So at a minimum Harris will have to walk a tightrope wherein she addresses concerns about her record without looking like she’s repudiating her own career or aligning herself with people who favor more radical steps to dismantle rather than simply “reform” the criminal justice system. That won’t be easy.
Harris is not, of course, alone in possessing “baggage” that will attract criticism from within her own party and intense media scrutiny. Joe Biden famously has enough baggage to derail a train’s luggage car. Critics of Bernie Sanders always suspected that conservatives built a massive oppo research file on the Vermont socialist that they would have pushed with hundreds of millions of dollars of negative “stories” and ads had he won the 2016 Democratic presidential nomination, matching or exceeding the damage they did to Hillary Clinton. Elizabeth Warren has struggled to overcome the stupid but pervasive “Pocohontas” taunt, along with persistent (if probably sexist) doubts about her “likability.” Cory Booker’s past links with Wall Street and support for private school vouchers will be a problem for him. Both Beto O’Rourke and Kirsten Gillibrand are vulnerable to the kind of “flip-flopper” charges that tend to undermine voter trust. And Amy Klobuchar’s history of high staff turnover has spurred rumors about her personality and temperament.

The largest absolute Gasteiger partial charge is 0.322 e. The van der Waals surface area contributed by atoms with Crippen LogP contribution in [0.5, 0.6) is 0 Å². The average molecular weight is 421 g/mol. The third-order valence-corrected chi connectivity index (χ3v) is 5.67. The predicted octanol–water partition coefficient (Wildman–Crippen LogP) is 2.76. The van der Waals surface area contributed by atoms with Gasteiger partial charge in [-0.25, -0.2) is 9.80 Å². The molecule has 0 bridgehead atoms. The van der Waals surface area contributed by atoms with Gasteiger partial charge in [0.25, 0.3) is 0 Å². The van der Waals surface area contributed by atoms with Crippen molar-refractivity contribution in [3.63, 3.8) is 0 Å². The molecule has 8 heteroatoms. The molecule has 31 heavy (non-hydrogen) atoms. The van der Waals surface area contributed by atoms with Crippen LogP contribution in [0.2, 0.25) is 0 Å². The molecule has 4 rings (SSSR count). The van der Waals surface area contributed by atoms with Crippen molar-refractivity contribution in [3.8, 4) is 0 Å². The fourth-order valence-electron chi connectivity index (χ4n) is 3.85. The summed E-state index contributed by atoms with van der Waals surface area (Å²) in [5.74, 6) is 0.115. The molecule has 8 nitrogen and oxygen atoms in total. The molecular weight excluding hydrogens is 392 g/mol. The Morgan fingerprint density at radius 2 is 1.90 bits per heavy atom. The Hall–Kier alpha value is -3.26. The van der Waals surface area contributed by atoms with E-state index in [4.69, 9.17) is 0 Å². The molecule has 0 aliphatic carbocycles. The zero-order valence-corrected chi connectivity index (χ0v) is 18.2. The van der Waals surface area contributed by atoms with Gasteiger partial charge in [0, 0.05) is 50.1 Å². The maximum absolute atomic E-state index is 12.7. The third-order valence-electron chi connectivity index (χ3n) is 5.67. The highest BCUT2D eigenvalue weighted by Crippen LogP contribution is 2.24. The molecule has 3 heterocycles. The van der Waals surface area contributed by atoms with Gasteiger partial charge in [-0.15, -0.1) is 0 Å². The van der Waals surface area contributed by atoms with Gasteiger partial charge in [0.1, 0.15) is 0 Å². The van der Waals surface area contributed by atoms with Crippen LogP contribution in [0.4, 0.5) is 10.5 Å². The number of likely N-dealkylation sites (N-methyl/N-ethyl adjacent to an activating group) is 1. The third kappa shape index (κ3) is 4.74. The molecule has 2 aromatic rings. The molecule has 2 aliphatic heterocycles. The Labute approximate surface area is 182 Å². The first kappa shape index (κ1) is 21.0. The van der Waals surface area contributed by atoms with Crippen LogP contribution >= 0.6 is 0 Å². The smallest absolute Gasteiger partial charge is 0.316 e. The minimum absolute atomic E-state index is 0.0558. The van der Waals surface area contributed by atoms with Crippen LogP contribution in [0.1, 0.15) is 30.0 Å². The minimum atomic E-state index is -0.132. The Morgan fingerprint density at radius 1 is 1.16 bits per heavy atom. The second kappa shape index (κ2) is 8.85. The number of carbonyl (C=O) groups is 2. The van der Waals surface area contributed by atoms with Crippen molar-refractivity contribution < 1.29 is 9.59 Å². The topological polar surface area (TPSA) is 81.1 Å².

Nobody’s perfect, of course, and presidential candidates – notably the 2016 winner – have overcome heavy baggage before. But the sheer size and volatility of the 2020 Democratic field could amplify internecine sniping considerably, to the particular detriment of candidates hoping to consolidate party-wide support before or after voters begin voting. Maybe heavy attacks like those hitting Harris now will subside over time, but they could leave portions of the party electorate with enduring if not eradicable negative feelings.
But far and away the most important reason Democrats need to think about this issue is that they face an opponent who is more than willing to use intraparty criticisms of this or that candidate – even those emanating from the ideological left – in an uninhibited way, as he showed against Clinton in attacking her for positions most Republicans took (supporting the Iraq War, for example) or for rhetoric he shared or exceeded (the lock-em-up message surrounding the 1994 crime bill). Given President Trump’s reasonably clear 2020 strategy of building a rock-solid base in the minority of voters who like him and then destroying his opponent with relentless attacks that drain otherwise sympathetic electoral support, every chink in a Democratic candidate’s armor is going to be exploited.
So it’s best for Democrats to deal with the baggage now rather than later, and to deal with it in a manner that reflects constant recognition that none of it matters remotely as much as the sins of commission and omission Donald Trump commits five times an hour, as a matter of principle and nefarious inclination. He’s not just the wolf at the door. He’s the wolf in the White House.